To do this, just go to Settings -> General -> Date & Time and uncheck the Set Automatically option. Then select the current date and time listed and manually adjust it to before Feb. 19, 2014.
Now, go back and open up GBA4iOS again. It should work. Once you've verified it's working, you can go back and hit Set Automatically in the Date & Time settings to go back to normal. Don't do this until after you've opened up GBA4iOS, or it won't work.
Since this is just an emulator, you'll have to upload your own GBA or GBC game ROMs or download ones you own physical copies of online.
For personal ROMs you've made, just upload them to your Dropbox account, then hit the cog icon in GBA4iOS to access the settings. Scroll down to Dropbox Sync to set up and load your ROMs.
If you don't know how to make ROM files for your games, you can simply tap on the plus (+) icon in the top right, which opens up its internal web browser where you can search for and download ROMs from CoolROM.
Note: You must legally own the game in order to download the ROM from CoolROM. If you don't own it and still download it, that's called piracy, bro.
After downloading your ROMs for either the Game Boy Advance or the Game Boy Color, they'll appear under whichever tab they belong to (GBA or GBC), or you can see them all under the All tab.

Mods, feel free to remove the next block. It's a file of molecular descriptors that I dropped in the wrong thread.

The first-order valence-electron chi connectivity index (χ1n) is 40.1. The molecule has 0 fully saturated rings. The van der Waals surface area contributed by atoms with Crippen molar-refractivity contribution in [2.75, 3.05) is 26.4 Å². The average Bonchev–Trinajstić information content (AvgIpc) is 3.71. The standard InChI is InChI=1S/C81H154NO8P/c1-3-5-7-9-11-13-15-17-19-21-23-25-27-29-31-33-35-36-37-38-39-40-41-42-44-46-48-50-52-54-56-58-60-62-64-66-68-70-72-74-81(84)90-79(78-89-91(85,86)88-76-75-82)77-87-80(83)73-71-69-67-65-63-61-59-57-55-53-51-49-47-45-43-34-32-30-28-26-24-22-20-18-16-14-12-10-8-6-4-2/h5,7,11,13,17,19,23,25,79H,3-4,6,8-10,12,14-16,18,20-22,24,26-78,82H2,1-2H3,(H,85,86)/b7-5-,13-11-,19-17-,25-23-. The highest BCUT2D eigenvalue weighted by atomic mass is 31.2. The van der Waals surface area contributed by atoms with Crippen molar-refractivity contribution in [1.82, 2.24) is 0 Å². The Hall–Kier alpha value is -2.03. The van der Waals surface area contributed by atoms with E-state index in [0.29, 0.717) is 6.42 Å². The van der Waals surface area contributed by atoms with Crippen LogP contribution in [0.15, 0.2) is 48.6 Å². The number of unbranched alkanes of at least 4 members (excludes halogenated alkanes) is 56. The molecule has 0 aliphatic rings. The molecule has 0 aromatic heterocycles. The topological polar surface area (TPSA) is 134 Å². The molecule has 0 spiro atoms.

If you select a game, it should start immediately. If you tap on any of the buttons on the screen, you'll notice haptic feedback; a slight vibration any time you press the touchscreen keys.
Below, you can see a couple of screenshots of my playing Pokemon Emerald Version on the Game Boy Advance (left) and Super Mario Bros DX on the Game Boy Color (right). The controls are very friendly and sensitive enough that I can manage through the game comfortably, as if I'm playing on an actual console.
Turning your device sideways will push the game (and the controls) into landscape mode. If you're on the Game Boy Advance emulator, the buttons will become transparent, placed around the screen in a manner that makes them easy to use.
With the Game Boy Color turned sideways, the controls will separate, while the screen become condensed in the middle.